Having high D6D activity seems quite bad. High D6D activity is a VERY strong predictor of diabetes risk.​5​ In the Potsdam study, in the group with the lowest D6D activity 47 people developed diabetes. In the group with the highest D6D activity, 264 people developed diabetes. Additionally, having a more active genetic variant of the D6D enzyme is causally linked to diabetes risk.​6​

NADH Controls D6D (and D5D and SCD1) Activity

As I’ve already mentioned, your genetics and dietary linoleic acid affect D6D activity. But you can’t change your genes. And if you are a longtime reader of this blog, I hope you’re already avoiding linoleic acid. But it’s impossible to avoid it entirely. Even Firebrand Meats low-PUFA pork still has 6% linoleic acid.

A recent paper​7​ showed the third major thing that drives D6D and D5D (and presumably SCD1) activity: high cytoplasmic NADH levels (reductive stress). To help understand this, let’s look at how all desaturase reactions work.

This is the reaction for all three desaturases – SCD1, D6D and D5D. The -CH2-CH2- represents a saturated bond and -CH=CH- represents an unsaturated bond. NADH is a cofactor of desaturase reactions. When levels of cofactors and substrates (the thing being acted on by the enzyme, in D6D’s case linoleic acid) are high, the reaction proceeds at a faster rate. When linoleic acid and NADH are both high, D6D will work very quickly.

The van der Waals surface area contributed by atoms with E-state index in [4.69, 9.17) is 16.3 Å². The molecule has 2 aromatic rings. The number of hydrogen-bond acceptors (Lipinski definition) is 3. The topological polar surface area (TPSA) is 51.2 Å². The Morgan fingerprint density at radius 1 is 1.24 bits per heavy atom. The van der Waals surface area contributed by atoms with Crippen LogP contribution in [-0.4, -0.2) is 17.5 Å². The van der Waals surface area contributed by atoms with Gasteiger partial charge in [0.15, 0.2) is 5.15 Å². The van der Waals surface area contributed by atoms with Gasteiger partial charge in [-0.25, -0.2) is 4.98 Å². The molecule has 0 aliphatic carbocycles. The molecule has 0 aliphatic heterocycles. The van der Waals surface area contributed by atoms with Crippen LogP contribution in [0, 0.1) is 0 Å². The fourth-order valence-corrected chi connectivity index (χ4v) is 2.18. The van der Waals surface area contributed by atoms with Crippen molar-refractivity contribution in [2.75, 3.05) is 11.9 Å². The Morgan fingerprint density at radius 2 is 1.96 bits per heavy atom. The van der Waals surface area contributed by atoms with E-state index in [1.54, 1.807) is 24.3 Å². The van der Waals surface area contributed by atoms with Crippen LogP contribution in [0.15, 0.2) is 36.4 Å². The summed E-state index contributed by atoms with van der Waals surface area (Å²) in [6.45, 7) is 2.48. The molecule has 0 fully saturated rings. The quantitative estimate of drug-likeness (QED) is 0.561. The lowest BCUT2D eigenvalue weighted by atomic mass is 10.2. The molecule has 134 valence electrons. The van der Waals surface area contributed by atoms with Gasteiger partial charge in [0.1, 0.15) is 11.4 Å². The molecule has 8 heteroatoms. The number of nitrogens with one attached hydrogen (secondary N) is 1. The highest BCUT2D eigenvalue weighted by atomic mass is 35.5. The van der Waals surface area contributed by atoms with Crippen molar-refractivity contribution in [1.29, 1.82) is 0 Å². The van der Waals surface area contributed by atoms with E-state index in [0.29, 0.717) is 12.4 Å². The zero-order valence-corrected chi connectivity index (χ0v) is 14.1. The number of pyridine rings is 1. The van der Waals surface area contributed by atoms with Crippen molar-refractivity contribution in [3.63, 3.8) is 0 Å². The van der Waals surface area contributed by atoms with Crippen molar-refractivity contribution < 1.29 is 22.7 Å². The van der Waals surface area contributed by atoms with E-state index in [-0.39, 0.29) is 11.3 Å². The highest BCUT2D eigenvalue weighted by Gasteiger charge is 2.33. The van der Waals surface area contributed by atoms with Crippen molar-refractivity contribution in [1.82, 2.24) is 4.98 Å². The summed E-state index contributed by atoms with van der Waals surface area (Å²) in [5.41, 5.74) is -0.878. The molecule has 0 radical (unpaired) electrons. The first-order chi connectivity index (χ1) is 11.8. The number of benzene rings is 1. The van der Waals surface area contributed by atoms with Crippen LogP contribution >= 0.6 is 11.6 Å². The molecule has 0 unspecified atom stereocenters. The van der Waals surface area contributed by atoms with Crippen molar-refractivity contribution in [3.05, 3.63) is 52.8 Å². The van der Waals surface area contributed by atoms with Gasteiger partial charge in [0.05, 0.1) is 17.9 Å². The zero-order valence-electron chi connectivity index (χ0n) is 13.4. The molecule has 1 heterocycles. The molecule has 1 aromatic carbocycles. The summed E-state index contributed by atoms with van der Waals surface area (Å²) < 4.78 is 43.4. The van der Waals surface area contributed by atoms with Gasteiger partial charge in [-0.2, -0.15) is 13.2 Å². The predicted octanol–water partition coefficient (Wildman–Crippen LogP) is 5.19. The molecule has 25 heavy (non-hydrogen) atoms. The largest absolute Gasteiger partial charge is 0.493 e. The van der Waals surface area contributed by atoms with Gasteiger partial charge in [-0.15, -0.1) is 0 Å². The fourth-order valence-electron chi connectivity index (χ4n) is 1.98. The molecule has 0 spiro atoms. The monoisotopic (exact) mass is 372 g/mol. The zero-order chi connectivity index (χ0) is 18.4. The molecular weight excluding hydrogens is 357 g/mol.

Conversely, enzymes are slowed down by their end products to avoid them running out of control. So SCD1 is slowed down by high NAD+ and it’s end-product palmitoleic acid. D6D and D5D are slowed down by their end products EPA and DHA. When the ratio of NADH/NAD+ is high (reductive stress), the desaturases will work at a fast pace.

Interestingly, if you remove any of the three desaturase enzymes from a mouse, they become resistant to obesity.​8–10​ Desaturase activity is necessary for obesity. Reductive stress drives desaturase activity.

Obese Humans are in Reductive Stress

Thinking back to the obese humans who produce high levels of AEA both before and after a meal, it is logical to ask if they are in redductive stress. They are.​11​